RALEIGH — The North Carolina Department of Health and Human Services reported on Jan. 23 the first identification in a North Carolina resident of the COVID-19 variant called B.1.1.7, which was first detected in the United Kingdom in December.
The B.1.1.7 variant was identified in a sample from an adult in Mecklenburg County processed by Mako Medical Laboratories, according to a press release. To protect the privacy of the individual, NCDHHS stated that no further information would be released.
Early data suggests that this variant may be more contagious than other variants. Current COVID-19 vaccines are expected to be effective against the new variant.
“While expected, identification of this COVID-19 variant in North Carolina is concerning, especially at the same time as we are already seeing very high numbers of cases,” said NCDHHS Secretary Mandy Cohen, MD. “It is more important than ever to practice the three Ws.”
The Centers for Disease Control and Prevention reports the United States has 293 cases of the new variant as of Jan. 25. Florida has the most cases of the new variant with 92.
AppHealthCare Health Director Jennifer Greene said the identification of this new variant should remind people to keep doing the prevention efforts.
“The prevention efforts we have been like practicing the 3Ws — wearing a face mask, washing your hands and waiting six feet from others — along with getting more people vaccinated will be how we slow the spread of COVID-19, including this new variant,” Greene said in a statement. “This is why we are hopeful that vaccine supplies will increase so we can continue protecting more people. We are at a critical point in our response efforts and with this new variant that is believed to be more contagious, we urge everyone to take precautions so we can lessen the spread, protect our hospital capacity and save lives.”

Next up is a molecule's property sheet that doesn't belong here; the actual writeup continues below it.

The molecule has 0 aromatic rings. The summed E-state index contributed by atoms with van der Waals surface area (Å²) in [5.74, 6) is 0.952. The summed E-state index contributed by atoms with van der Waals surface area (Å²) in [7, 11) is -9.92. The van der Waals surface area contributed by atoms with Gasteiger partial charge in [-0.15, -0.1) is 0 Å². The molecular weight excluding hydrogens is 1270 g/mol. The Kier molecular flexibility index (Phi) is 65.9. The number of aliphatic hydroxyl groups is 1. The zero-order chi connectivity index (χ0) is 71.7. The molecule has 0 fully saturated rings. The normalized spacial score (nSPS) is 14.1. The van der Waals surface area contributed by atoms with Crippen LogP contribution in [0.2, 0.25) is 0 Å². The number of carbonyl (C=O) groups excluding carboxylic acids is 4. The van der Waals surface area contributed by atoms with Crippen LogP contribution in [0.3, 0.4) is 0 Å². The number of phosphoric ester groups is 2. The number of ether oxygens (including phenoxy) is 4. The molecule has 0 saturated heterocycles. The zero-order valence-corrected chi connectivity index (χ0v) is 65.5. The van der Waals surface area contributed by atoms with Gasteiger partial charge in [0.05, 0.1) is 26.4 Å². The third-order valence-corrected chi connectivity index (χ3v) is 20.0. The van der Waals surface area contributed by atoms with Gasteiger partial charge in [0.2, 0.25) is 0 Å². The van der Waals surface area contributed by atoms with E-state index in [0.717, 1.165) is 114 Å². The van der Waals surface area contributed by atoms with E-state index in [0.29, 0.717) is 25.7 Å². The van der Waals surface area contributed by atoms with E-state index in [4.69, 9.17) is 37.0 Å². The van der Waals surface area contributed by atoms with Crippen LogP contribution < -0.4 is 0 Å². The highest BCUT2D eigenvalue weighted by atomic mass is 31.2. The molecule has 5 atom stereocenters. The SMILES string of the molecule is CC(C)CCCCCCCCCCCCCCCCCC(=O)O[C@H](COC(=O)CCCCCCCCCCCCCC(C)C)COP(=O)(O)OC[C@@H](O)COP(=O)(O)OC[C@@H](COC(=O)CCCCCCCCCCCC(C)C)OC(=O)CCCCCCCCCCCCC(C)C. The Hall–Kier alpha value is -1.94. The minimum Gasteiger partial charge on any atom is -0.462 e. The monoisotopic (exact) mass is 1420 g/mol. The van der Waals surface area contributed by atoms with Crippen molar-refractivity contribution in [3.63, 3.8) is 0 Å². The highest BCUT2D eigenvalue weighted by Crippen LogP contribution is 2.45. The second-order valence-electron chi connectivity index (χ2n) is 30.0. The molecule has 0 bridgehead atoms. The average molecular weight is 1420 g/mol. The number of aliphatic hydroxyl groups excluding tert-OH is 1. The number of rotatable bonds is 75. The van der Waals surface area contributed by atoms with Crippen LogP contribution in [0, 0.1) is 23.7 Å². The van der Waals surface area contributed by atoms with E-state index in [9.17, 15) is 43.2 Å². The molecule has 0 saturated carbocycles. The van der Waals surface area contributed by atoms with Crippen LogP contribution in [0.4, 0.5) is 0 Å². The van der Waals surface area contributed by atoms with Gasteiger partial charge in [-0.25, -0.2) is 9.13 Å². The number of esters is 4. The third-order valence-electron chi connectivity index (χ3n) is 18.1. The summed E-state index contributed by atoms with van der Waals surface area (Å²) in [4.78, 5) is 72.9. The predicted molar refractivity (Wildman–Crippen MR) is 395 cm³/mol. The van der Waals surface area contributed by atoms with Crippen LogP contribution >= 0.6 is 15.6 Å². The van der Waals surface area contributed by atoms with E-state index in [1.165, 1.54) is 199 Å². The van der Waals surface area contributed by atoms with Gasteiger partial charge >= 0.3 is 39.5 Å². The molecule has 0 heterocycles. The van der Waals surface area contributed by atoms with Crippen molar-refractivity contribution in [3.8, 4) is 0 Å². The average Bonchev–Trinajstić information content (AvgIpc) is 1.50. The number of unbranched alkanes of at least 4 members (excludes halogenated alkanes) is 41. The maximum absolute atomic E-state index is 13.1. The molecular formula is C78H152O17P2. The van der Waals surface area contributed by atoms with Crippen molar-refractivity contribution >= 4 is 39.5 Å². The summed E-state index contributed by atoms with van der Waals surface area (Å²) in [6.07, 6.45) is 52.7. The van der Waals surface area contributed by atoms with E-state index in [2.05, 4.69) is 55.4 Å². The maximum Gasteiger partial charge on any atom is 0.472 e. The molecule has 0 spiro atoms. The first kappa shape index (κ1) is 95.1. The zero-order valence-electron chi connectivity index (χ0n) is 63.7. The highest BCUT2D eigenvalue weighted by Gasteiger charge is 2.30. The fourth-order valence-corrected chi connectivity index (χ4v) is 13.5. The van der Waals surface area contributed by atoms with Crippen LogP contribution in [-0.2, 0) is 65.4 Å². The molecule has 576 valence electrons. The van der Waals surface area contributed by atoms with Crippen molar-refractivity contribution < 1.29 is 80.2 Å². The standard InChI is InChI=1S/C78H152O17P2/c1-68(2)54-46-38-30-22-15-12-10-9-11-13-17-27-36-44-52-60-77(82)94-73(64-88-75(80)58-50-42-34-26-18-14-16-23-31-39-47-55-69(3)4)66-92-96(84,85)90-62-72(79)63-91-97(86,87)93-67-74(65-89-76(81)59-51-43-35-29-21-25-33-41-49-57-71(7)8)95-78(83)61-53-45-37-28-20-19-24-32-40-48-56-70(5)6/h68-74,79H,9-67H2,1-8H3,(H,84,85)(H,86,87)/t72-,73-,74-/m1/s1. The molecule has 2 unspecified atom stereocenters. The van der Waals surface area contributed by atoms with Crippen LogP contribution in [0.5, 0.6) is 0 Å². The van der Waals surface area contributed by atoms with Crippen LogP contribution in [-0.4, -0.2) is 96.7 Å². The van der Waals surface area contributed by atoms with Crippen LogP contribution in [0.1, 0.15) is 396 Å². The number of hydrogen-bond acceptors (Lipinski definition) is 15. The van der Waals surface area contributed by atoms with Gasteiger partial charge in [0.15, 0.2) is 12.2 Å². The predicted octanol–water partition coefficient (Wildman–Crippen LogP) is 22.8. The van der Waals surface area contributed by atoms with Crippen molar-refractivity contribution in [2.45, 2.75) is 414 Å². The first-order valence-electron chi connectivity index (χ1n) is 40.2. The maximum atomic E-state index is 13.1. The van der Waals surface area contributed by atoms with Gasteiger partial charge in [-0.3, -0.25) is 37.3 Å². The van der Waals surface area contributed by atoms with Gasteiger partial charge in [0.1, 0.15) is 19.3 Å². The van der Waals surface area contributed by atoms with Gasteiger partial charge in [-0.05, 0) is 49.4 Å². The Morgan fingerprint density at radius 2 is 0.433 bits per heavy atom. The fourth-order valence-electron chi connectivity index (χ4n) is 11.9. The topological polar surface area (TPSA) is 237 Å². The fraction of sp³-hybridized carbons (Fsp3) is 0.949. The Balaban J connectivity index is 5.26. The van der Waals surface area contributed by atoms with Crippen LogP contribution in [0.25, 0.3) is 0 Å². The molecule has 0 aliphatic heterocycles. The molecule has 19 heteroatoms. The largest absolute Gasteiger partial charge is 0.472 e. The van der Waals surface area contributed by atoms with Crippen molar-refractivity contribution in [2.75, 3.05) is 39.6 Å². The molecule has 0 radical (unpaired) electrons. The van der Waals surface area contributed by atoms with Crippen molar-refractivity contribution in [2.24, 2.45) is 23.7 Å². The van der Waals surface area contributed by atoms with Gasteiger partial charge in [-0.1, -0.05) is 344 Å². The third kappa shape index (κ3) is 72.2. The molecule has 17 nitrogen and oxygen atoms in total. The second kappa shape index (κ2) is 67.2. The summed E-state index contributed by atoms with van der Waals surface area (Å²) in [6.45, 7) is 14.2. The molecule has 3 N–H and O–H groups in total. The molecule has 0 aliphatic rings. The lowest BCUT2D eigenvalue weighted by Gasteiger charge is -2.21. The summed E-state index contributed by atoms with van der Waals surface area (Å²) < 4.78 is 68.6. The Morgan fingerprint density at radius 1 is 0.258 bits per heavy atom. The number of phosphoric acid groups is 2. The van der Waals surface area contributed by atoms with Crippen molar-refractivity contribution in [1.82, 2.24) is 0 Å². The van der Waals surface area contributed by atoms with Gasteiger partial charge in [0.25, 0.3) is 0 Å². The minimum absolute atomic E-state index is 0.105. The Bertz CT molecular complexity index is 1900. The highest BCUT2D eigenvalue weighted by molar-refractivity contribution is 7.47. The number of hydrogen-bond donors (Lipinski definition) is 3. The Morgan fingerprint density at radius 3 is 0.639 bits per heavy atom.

At a Jan. 6 press conference, Gov. Roy Cooper warned people about the new variant that had been detected in the U.S.
“We need to act as if it’s already here in North Carolina,” Cooper said at the press conference. “This should inspire every one of us to double down on safety precautions.”
State health officials advise people to stay home except for essential activities and avoid gathering, especially indoors, with people who do not live with them.
If community members absolutely must travel or be with people that do not live with them, they are urged to get tested in advance, keep it small and outdoors and always wear a mask.
North Carolina’s Modified Stay at Home Order is in effect. This order requires people to stay at home between the hours of 10 p.m. and 5 a.m. Businesses including restaurants, bars, entertainment venues, personal care businesses, most retail stores and more, are required to close by 10 p.m. In addition, all onsite alcohol consumption sales must end by 9 p.m.
A safe and effective vaccine is now available for health care workers, long-term care residents and staff and adults older than 65. Supplies are very limited, and people may have to wait, NCDHHS stated.
More information can be found at yourspotyourshot.nc.gov.